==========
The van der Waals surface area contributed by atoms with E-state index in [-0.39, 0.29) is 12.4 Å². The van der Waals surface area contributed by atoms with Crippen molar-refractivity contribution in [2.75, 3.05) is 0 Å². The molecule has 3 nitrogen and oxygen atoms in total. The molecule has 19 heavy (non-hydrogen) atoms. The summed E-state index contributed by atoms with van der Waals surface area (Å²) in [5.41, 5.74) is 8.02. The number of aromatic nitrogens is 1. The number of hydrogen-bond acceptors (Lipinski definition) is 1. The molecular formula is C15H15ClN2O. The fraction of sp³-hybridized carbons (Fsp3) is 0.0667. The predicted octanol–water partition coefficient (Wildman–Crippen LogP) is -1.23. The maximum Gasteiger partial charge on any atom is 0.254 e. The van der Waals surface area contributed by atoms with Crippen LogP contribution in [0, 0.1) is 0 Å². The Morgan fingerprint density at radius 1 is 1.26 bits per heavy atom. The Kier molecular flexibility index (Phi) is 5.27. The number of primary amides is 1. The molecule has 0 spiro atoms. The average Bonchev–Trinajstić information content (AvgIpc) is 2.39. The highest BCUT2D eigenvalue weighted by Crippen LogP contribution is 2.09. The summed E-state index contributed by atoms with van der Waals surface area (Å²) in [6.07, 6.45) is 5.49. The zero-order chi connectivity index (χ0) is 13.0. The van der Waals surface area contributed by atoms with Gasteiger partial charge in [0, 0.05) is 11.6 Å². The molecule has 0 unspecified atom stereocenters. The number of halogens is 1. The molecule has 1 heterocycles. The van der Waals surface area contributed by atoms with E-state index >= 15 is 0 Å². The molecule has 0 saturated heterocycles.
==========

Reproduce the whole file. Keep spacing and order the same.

The van der Waals surface area contributed by atoms with E-state index in [-0.39, 0.29) is 12.4 Å². The van der Waals surface area contributed by atoms with Crippen molar-refractivity contribution in [2.75, 3.05) is 0 Å². The molecule has 3 nitrogen and oxygen atoms in total. The molecule has 19 heavy (non-hydrogen) atoms. The summed E-state index contributed by atoms with van der Waals surface area (Å²) in [5.41, 5.74) is 8.02. The number of aromatic nitrogens is 1. The number of hydrogen-bond acceptors (Lipinski definition) is 1. The molecular formula is C15H15ClN2O. The fraction of sp³-hybridized carbons (Fsp3) is 0.0667. The predicted octanol–water partition coefficient (Wildman–Crippen LogP) is -1.23. The maximum Gasteiger partial charge on any atom is 0.254 e. The van der Waals surface area contributed by atoms with Crippen LogP contribution in [0, 0.1) is 0 Å². The Morgan fingerprint density at radius 1 is 1.26 bits per heavy atom. The Kier molecular flexibility index (Phi) is 5.27. The number of primary amides is 1. The molecule has 0 spiro atoms. The average Bonchev–Trinajstić information content (AvgIpc) is 2.39. The highest BCUT2D eigenvalue weighted by Crippen LogP contribution is 2.09. The summed E-state index contributed by atoms with van der Waals surface area (Å²) in [6.07, 6.45) is 5.49. The zero-order chi connectivity index (χ0) is 13.0. The van der Waals surface area contributed by atoms with Gasteiger partial charge in [0, 0.05) is 11.6 Å². The molecule has 0 unspecified atom stereocenters. The number of halogens is 1. The molecule has 1 heterocycles. The van der Waals surface area contributed by atoms with E-state index >= 15 is 0 Å². The molecule has 0 saturated heterocycles.